1. Know your school
If you're applying to lead the whole school, then you have to know everything you can about that school. “Do your research,” says Robyn Ellis, from The Future Leaders Trust. “Ask your professional network, look online, look at Ofsted reports and talk to people in local shops about how the school is perceived.”
“Making sure the school is right for you is important because ultimately this isn’t just a career move – it’s a decision that gives you influence over the lives of hundreds of young people.”
2. Listen to the question
"One of the biggest mistakes would-be headteachers make at interview is not answering the question they’ve been asked," says Caroline Jenkins, chair of governors at Bridge Learning Campus in Bristol.
This sets alarm bells ringing for her because “being asked questions is something that will happen to them on a daily basis and it’s a clear demonstration of their listening skills”.
3. Don’t let your guard down
“On interview day, every interaction is an opportunity and also a risk, so don’t let your nerves get the better of you,” notes Ellis.
“There’s one case I know of where someone was invited to leave the interview process because they hadn’t been polite to the receptionist when they arrived.”
Chris Hildrew, headteacher of Churchill Academy in North Somerset, also warns to be ready for tough questions during the interview. "The most challenging question I was asked was about moral compass and ethical leadership," Hildrew says. "I was the Deputy at a neighbouring school, so they asked me whether I would aggressively market the school to primaries on the border between the schools to "poach" students from my previous catchment."
4. Lead by example
“It’s good to root answers to questions in examples of what you’ve done. So if they say, ‘Tell us about your vision for primary education’, talk about that and say ‘What I’ve done previously to achieve that was..’," advises James Bowen, director of NAHT Edge.
“You don’t want to come across as someone who’s read all the books but hasn’t put any of it into practice. It’s about showing the things you’re good at, rather than telling.”
5. Talk strategy
As a headteacher, you’ll need to work on high-level strategy, so make sure you show you’re ready for that step.
“If you’ve been on a board of governors or worked with link governors in your school, mention it,” notes founder and director of DBL Leadership Associates and experienced former headteacher Deborah Leek-Bailey.
“The interview panel will see that you’ve already been trusted to work at that senior strategic level.”
6. Forget perfection
Nobody likes being asked about their weaknesses, but giving a predictable answer won't impress anyone. "If you’re asked about your weaknesses avoid clichés such as 'I’m a perfectionist’”, suggests John Lees, author of How to Get a Job You Love.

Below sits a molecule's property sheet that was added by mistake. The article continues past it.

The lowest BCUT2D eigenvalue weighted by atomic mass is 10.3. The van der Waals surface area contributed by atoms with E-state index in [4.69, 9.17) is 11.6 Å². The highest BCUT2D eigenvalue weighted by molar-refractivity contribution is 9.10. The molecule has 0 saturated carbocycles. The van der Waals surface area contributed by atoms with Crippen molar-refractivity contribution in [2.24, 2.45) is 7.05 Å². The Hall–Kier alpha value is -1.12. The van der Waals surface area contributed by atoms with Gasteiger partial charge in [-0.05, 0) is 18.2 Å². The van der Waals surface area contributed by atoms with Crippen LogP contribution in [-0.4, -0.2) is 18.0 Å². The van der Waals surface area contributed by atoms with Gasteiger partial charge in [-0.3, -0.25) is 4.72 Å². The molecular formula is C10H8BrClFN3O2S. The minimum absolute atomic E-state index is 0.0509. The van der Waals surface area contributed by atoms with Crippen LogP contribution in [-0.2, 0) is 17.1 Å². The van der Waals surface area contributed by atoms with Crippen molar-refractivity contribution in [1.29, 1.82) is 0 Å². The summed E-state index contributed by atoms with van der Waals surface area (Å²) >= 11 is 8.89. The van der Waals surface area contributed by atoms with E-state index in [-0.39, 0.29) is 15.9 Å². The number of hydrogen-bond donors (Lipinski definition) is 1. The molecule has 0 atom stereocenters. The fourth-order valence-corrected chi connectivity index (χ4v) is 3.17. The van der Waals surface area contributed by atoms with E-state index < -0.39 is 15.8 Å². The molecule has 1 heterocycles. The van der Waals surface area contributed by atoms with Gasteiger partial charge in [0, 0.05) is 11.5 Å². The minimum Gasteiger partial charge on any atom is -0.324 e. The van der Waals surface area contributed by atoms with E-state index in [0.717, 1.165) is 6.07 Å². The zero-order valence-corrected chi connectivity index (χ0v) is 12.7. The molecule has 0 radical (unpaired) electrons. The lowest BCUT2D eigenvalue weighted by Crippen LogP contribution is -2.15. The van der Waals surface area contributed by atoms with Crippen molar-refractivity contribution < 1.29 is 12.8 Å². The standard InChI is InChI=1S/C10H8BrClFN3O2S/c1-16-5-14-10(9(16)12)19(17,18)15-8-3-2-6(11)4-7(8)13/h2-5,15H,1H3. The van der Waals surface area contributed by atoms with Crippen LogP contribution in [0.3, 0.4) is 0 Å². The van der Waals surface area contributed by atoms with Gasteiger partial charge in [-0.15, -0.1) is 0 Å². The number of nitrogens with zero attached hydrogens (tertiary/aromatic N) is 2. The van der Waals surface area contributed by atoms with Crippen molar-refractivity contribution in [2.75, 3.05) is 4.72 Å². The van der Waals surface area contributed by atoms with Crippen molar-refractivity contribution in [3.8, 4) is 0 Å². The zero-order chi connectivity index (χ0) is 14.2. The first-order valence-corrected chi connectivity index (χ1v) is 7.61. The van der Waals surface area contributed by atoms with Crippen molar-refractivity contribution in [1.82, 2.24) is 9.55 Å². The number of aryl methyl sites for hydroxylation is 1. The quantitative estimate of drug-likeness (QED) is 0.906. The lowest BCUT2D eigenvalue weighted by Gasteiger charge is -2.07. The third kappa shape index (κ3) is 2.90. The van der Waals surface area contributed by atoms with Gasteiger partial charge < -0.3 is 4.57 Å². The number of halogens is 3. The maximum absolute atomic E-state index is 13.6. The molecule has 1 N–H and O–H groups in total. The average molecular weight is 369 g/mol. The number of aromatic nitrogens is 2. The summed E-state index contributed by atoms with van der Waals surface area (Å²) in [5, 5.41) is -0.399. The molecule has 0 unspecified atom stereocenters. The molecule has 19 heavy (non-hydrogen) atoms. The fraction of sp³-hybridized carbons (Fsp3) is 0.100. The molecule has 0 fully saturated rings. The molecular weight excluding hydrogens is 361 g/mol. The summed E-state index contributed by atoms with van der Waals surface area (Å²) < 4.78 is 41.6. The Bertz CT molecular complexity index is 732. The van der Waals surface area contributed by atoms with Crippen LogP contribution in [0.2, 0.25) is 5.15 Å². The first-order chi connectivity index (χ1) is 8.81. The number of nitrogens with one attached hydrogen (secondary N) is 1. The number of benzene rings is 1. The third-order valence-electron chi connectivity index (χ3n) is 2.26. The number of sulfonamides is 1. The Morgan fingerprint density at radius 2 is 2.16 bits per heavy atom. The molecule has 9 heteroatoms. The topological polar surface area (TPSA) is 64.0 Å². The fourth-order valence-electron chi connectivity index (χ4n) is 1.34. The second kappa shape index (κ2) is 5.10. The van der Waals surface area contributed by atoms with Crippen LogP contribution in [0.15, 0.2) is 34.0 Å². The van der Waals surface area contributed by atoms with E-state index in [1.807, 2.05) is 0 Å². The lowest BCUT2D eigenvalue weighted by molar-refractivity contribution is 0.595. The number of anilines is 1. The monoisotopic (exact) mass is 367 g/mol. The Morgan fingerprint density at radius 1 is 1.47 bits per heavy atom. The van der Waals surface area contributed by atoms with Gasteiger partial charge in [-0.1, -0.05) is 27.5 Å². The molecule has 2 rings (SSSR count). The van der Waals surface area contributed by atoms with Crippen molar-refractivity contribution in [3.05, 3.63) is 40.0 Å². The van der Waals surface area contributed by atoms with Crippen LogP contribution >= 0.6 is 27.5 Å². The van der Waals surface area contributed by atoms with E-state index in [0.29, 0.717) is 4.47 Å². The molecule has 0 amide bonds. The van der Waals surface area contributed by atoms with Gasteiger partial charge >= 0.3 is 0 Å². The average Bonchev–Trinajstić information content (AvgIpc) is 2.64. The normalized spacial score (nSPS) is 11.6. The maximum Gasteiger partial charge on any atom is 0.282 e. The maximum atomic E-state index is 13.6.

Instead he suggests picking on an area that you need to develop, that’s not too damaging (even better if you’re already working on it). “Good leaders are self-aware,” he stresses.
7. Be tactful
In a bid to impress, you might be tempted to talk about how you’d really shake things up if you were to get the job, however, it is wise to remember who your audience is. “It’s a mistake some people have made going in and saying, ‘this is terrible, we need to do all of this stuff differently,’” says Ellis.
“Be aware that your stakeholders really care about the school and there will be bright spots in it. So it’s about finding a balance – being able to deliver difficult messages and also building on the expertise that is there.”
8. Don’t panic about presenting
It’s not unusual to be given a short amount of time to prepare a presentation. You might even be asked to present on information you've only just been given that day.
Hildrew was asked to make multiple presentations to staff on his first day of interview. "After a day of panel interviews, each candidate had to give a presentation to the full staff about what they had learned about the school, and what their priorities would be if they were appointed as Headteacher."
If this happens, it is important that you don’t switch into panic mode. “The mistake most people make is thinking it’s all about content and it really isn’t. They’re really not listening to the content in that much depth,” suggests Lees.
“The presentation is more like a screen test. They’re thinking, ‘Does this person look and sound like someone I can imagine standing up in front of 600 kids in assembly or at a difficult parent/governor meeting?’”
9. Explore the grounds
“If you have any down time during the interview days, go out and walk around the school, talking to staff and students. If a candidate didn’t mingle, I would feel they weren’t really a serious contender, because I don’t see how they could be sure the school was the right one for them,” notes Jenkins.
“It’s also nice if they can say at interview, for example, ‘Your head of English told me...’. It shows they have taken a real interest.”
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